In Yara on 10 October 1868, the landowner Carlos Manuel de Cèspedes proclaimed the independence of Cuba – the famous Grito de Yara which began the 10 Years’ War against the Spanish. He also asked for the abolition of slavery and freed his slaves. He is considered the “Father of the Country” and there is a story behind this as well. He didn’t submit to blackmail by the Spanish authorities – which cost him his own son’s life – saying “All Cubans are my sons”.
The two popular uprisings of 1868 and 1895 started in Baracoa and the appeal for the 1895 independence war was launched from Baire, thirty kilometres from Bayamo.
At Dos Rios, José Martì was killed in battle by the Spaniards. His anti-imperialist ideology with its social and solidarity features influenced Fidel Castro strongly. In Ba and Santiago on 26th of July 1953 Fidel Castro started the attack on Batista’s dictatorship.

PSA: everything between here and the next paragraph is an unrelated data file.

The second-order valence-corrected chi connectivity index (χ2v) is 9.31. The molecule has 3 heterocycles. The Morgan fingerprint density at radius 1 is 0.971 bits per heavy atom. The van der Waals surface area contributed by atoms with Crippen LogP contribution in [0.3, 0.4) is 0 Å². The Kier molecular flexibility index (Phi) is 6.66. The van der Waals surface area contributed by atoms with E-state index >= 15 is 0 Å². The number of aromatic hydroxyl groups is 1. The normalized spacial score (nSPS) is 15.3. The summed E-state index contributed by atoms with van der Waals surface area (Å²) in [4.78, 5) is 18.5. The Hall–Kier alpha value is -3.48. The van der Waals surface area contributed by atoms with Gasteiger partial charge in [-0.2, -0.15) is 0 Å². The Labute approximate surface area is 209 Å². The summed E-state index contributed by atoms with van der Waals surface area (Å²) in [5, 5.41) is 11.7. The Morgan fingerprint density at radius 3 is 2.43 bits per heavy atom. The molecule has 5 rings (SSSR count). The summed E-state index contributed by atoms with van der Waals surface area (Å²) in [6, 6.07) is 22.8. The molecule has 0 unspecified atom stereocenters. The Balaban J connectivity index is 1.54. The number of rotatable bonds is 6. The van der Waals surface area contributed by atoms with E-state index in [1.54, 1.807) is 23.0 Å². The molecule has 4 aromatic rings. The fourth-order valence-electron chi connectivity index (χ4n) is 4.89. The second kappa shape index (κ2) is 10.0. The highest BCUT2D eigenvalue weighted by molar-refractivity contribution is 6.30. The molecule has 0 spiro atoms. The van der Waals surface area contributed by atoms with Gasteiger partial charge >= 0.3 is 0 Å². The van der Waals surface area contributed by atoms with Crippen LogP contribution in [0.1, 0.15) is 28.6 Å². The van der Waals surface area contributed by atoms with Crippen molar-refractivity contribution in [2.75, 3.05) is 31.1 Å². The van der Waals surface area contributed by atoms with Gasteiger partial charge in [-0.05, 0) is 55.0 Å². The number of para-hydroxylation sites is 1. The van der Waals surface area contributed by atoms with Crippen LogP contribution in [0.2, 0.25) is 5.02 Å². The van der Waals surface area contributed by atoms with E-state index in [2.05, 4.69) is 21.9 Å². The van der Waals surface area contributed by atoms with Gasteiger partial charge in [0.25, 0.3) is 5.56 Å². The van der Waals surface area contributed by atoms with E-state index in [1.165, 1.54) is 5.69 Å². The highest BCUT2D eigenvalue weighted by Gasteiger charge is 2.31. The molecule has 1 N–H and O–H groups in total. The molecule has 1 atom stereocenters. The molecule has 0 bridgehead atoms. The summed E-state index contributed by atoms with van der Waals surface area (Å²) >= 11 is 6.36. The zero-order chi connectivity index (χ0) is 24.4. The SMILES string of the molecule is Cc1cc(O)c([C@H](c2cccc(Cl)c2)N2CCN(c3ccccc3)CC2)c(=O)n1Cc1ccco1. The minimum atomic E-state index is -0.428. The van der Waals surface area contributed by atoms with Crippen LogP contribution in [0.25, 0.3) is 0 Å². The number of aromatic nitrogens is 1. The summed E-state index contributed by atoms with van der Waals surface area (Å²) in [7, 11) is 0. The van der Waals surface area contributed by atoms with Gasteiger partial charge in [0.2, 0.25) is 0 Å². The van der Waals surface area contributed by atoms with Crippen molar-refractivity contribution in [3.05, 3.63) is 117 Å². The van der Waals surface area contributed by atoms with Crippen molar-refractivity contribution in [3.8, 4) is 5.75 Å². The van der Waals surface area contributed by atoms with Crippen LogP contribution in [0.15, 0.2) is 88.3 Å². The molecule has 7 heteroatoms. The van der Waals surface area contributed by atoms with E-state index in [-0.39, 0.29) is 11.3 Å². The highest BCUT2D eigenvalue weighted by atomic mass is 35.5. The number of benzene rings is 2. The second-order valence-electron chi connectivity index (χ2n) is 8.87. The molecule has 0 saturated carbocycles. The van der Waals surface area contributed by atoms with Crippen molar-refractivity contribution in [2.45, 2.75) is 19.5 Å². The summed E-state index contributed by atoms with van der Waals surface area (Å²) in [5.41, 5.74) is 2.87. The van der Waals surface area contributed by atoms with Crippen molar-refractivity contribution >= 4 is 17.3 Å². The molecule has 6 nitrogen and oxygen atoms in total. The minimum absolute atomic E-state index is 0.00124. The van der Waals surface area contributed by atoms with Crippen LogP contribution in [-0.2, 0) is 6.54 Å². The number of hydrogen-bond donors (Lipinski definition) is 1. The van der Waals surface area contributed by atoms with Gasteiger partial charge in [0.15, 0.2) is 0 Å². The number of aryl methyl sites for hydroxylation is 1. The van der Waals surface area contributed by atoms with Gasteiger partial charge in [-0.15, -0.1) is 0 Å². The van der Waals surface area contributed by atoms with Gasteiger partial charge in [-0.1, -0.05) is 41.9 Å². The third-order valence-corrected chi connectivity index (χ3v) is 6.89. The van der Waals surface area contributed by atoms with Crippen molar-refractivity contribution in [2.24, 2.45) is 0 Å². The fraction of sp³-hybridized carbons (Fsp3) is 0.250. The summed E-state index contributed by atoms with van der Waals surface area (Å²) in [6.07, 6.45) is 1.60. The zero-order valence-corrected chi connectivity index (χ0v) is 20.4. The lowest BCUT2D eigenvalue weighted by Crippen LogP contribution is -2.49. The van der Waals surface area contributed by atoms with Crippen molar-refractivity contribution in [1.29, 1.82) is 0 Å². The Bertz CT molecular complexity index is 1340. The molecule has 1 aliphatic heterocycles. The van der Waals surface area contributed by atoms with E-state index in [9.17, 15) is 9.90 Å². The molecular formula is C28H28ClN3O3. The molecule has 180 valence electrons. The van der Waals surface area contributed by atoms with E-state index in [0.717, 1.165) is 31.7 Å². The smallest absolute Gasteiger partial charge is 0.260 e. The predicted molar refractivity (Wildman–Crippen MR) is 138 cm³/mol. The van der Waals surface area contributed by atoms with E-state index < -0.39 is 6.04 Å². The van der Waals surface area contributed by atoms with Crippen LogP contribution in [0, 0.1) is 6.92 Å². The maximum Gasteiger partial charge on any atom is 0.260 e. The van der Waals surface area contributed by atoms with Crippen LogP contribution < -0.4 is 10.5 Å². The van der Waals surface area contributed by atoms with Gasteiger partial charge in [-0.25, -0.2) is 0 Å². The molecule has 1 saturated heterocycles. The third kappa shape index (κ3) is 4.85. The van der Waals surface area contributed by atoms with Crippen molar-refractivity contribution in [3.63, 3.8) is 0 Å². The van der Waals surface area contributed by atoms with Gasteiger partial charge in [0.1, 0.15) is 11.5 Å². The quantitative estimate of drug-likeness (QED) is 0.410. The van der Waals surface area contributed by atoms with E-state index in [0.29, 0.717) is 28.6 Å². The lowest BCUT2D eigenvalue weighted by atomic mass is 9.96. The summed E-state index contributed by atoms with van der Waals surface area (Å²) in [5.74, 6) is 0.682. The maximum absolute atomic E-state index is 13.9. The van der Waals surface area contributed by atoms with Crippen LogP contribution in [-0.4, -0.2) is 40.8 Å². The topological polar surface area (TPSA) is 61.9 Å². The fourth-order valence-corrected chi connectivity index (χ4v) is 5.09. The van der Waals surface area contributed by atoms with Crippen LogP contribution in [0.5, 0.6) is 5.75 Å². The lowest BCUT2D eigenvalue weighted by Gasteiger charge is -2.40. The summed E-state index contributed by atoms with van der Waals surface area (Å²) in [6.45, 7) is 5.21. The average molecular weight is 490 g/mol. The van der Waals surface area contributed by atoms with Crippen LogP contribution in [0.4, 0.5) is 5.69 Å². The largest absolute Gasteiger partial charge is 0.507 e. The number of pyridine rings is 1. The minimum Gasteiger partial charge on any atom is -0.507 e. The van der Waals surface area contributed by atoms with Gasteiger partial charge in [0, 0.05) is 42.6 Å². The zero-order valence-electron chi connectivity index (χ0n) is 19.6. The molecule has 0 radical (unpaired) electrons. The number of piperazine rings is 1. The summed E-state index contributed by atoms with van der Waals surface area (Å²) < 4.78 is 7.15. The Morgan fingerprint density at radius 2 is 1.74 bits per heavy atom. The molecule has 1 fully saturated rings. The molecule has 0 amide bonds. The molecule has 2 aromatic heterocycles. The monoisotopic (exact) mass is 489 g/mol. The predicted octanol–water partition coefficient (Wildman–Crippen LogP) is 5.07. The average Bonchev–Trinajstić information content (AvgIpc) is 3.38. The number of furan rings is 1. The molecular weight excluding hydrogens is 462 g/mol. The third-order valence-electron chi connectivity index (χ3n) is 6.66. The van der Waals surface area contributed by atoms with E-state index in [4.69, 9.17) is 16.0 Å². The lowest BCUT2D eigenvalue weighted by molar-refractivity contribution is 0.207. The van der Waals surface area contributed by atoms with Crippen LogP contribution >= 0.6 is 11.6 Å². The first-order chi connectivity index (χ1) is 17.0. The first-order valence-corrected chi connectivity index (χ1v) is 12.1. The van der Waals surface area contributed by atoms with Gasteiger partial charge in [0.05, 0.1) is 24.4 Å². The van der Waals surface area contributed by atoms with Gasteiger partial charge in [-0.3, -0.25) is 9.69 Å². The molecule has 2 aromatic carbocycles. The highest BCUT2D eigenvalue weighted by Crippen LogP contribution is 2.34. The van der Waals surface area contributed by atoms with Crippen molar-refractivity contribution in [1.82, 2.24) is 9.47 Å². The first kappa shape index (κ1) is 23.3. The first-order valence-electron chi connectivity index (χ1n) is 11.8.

What I saw on the walls of Baracoa were slogans from the 50th anniversary of Fidel’s revolution in 2009. The stencils of Fidel, Che Guevara and Camilo Cienfuegos were of course new, but the slogans were traced over old writings that had probably been there for decades. They all stressed the ideals of unity, common work and the struggle. Unidos venceremos, Dignos y unidos, La conservacion de la revolucion es la tarea (task) de todos. The same message can be seen printed, painted and written on walls and banners throughout the island.